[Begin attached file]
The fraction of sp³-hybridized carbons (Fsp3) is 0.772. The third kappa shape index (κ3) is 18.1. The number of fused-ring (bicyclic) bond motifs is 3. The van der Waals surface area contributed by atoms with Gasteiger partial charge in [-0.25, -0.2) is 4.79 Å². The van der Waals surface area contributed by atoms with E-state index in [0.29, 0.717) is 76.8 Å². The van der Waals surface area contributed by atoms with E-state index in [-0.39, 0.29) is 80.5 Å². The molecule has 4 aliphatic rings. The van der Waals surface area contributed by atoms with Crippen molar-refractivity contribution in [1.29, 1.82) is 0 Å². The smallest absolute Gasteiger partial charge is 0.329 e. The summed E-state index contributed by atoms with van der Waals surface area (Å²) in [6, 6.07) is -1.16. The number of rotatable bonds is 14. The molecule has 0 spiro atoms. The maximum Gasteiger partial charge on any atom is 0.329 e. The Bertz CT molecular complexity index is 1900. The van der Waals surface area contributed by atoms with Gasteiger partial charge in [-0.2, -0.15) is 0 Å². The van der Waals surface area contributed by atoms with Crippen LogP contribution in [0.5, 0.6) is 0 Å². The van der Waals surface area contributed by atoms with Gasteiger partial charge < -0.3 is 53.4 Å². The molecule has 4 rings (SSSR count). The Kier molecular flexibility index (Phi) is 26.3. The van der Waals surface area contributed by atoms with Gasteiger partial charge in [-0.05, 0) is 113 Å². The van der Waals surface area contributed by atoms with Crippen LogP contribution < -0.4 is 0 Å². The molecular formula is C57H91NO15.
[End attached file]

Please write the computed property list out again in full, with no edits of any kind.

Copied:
The fraction of sp³-hybridized carbons (Fsp3) is 0.772. The third kappa shape index (κ3) is 18.1. The number of fused-ring (bicyclic) bond motifs is 3. The van der Waals surface area contributed by atoms with Gasteiger partial charge in [-0.25, -0.2) is 4.79 Å². The van der Waals surface area contributed by atoms with E-state index in [0.29, 0.717) is 76.8 Å². The van der Waals surface area contributed by atoms with E-state index in [-0.39, 0.29) is 80.5 Å². The molecule has 4 aliphatic rings. The van der Waals surface area contributed by atoms with Crippen molar-refractivity contribution in [1.29, 1.82) is 0 Å². The smallest absolute Gasteiger partial charge is 0.329 e. The summed E-state index contributed by atoms with van der Waals surface area (Å²) in [6, 6.07) is -1.16. The number of rotatable bonds is 14. The molecule has 0 spiro atoms. The maximum Gasteiger partial charge on any atom is 0.329 e. The Bertz CT molecular complexity index is 1900. The van der Waals surface area contributed by atoms with Gasteiger partial charge in [-0.2, -0.15) is 0 Å². The van der Waals surface area contributed by atoms with Crippen LogP contribution in [0.5, 0.6) is 0 Å². The van der Waals surface area contributed by atoms with Gasteiger partial charge < -0.3 is 53.4 Å². The molecule has 4 rings (SSSR count). The Kier molecular flexibility index (Phi) is 26.3. The van der Waals surface area contributed by atoms with Gasteiger partial charge in [-0.05, 0) is 113 Å². The van der Waals surface area contributed by atoms with Crippen LogP contribution < -0.4 is 0 Å². The molecular formula is C57H91NO15.